Well. Eggs. Surely one of the best and most versatile foodstuffs known to man? I love eggs, particularly when I was growing up – whether it was baked eggs with mustard (my family’s Christmas morning breakfast of choice), the near-weekly egg mayonnaise with cheese and a jacket potato my nan would give me when I went to her house for tea, or in my teenage years, the fried egg sandwiches I always swore by as a preventative hangover cure – to be eaten in the middle of the night after a long night out.
But enough with the memories, that kind of history is far too recent for this blog!
Eggs have always been a popular and common food, so mentions of them are rather frequent. I had trouble tracking down any specifically about stuffed eggs, but here are a couple of interesting egg-related excerpts (I refuse to stoop to the level of writing “egg-cerpts”. Oh damn, too late, I just did it!).
I don’t think we really need to look at the OED for a definition of eggs. Let’s see what William Bullein has to say in The Government of Health – a diet treatise from the 16th century:
New laide eggs of hennes potched and supped vppon an emptie stomacke, doeth clense the lungs and the raines of the backe. Harde egges are greately discommended, vnlesse it bee to stoppe flixes
“Flixes”, or “the bloody flux”, was an Early Modern term for dysentery, and I don’t think we should spend any more time dwelling on that in a food blog.
Eggs do seem to get something of a bad rep, while Bullein does his best to “discommend” hard boiled ones, Thomas Hill’s 1576 text The moste pleasuante arte of the interpretacion of dreames explains that, in a dream, “to eate egges, signifyeth stryfe”, though he does not offer a reason why.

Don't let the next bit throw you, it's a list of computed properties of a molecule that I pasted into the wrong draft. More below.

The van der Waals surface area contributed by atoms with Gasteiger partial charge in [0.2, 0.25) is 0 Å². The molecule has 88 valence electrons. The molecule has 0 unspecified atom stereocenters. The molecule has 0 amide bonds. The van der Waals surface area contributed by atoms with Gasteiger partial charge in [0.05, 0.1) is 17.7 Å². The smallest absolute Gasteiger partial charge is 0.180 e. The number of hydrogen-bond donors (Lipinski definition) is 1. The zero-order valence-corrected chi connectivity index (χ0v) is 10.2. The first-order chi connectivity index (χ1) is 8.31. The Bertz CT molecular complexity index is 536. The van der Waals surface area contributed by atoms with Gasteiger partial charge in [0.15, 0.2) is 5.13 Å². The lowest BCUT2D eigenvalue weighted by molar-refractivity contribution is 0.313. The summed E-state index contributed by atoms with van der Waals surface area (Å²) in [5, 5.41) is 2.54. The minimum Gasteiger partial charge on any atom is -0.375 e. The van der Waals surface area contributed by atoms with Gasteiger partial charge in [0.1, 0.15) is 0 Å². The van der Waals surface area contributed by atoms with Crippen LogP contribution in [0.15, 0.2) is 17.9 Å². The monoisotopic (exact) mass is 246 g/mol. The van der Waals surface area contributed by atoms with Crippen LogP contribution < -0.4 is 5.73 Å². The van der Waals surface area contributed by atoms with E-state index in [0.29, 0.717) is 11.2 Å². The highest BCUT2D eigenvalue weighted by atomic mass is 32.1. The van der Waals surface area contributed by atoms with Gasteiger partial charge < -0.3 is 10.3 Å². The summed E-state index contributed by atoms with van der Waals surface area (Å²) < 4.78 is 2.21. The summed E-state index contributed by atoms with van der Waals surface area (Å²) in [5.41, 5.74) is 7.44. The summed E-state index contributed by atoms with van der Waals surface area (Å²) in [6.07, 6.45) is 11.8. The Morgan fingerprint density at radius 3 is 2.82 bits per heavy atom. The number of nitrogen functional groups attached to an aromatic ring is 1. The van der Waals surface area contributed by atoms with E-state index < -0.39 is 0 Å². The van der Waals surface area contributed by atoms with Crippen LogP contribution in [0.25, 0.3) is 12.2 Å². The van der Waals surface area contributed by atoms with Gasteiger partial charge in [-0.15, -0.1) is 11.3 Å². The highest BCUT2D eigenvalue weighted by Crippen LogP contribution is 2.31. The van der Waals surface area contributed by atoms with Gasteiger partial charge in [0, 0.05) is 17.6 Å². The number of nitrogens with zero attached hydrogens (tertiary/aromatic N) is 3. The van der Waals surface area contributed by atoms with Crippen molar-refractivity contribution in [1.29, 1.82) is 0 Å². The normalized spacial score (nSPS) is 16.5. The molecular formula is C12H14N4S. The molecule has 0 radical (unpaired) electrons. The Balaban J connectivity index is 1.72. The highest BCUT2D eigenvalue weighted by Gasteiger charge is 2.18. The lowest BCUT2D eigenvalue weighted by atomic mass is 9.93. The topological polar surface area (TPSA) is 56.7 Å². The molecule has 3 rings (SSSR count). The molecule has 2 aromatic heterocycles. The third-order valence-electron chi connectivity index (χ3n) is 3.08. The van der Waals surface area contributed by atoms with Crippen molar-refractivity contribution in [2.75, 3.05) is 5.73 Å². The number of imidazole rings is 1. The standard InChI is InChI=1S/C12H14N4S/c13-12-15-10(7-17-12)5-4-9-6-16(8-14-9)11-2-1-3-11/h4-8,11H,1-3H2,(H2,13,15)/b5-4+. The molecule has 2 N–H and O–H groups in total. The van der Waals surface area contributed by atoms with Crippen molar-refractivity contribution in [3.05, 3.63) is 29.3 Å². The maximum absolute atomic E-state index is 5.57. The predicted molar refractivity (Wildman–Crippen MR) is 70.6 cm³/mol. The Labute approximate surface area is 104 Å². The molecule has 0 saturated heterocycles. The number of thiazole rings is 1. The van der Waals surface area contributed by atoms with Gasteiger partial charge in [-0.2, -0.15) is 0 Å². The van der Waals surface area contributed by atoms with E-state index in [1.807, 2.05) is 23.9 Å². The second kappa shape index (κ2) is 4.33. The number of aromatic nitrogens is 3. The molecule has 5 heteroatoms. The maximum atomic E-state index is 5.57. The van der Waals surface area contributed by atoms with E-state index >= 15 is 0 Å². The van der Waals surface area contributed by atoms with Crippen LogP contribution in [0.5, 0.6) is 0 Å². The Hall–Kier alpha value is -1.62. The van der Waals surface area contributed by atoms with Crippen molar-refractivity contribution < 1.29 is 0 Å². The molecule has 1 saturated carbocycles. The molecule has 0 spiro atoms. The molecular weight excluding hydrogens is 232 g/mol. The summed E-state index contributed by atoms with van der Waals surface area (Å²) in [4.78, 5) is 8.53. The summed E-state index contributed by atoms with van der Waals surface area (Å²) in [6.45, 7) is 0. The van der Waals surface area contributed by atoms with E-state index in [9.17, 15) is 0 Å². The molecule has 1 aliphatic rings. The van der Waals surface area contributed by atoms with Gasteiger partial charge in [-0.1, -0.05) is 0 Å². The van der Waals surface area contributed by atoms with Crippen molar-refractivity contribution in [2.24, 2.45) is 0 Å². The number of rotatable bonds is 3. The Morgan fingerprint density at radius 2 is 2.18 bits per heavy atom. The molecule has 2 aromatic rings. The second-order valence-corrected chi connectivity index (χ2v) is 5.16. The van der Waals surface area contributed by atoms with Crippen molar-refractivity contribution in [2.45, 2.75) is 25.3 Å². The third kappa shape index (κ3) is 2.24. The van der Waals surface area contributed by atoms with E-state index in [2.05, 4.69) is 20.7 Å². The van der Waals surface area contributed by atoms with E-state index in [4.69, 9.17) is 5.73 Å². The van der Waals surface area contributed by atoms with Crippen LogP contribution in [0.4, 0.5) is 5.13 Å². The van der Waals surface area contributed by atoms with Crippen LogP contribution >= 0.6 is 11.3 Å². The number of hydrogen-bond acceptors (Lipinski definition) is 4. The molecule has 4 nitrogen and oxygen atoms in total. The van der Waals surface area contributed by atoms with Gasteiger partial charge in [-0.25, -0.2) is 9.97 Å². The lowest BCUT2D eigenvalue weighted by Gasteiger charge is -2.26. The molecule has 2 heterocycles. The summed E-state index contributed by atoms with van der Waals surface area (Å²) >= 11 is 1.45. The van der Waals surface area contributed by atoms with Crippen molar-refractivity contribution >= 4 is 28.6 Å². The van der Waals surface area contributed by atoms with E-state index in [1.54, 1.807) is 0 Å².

My favourite egg reference is from Caxton’s preface to the Eneydos (1490). It will most likely be familiar to language students, as it often comes up in text books in relation to language change. Caxton describes the differences in regional vocabulary, and raises the question of which one is “right”. He tell the story of two travelling merchants who stop at the house of a “good wfy” in search of food:
And one of theym named sheffelde a mercer cam in to an hows and axed for meet. and specyally he axyd after eggys And the goode wyf answerde. that she coude speke no frenshe. And the marchaut was angry. for he also coude speke no frenshe. but wolde haue hadde egges / and she vnderstode hym not / And thenne at laste a nother sayd that he wolde haue eyren / then the good wyf sayd that she vnderstod hym wel / Loo what sholde a man in thyse dayes now wryte. egges or eyren / certaynly it is harde to playse euery man / by cause of dyuersite & chau~ge of langage.
And one of them named Sheffied, a mercer, came into a house and asked for meat. And specially he asked after eggys. And the good wife answered that she could speak no French. And the merchant was angry, for he also could speak no French, but would have had egges, and she understood him not. And then at last another said that he would have eyren, then the good wife said that she understood him well. Lo, what should a man in these days now write, egges or eyren? Certainly it is hard to please every man, by cause of diversity and change of language.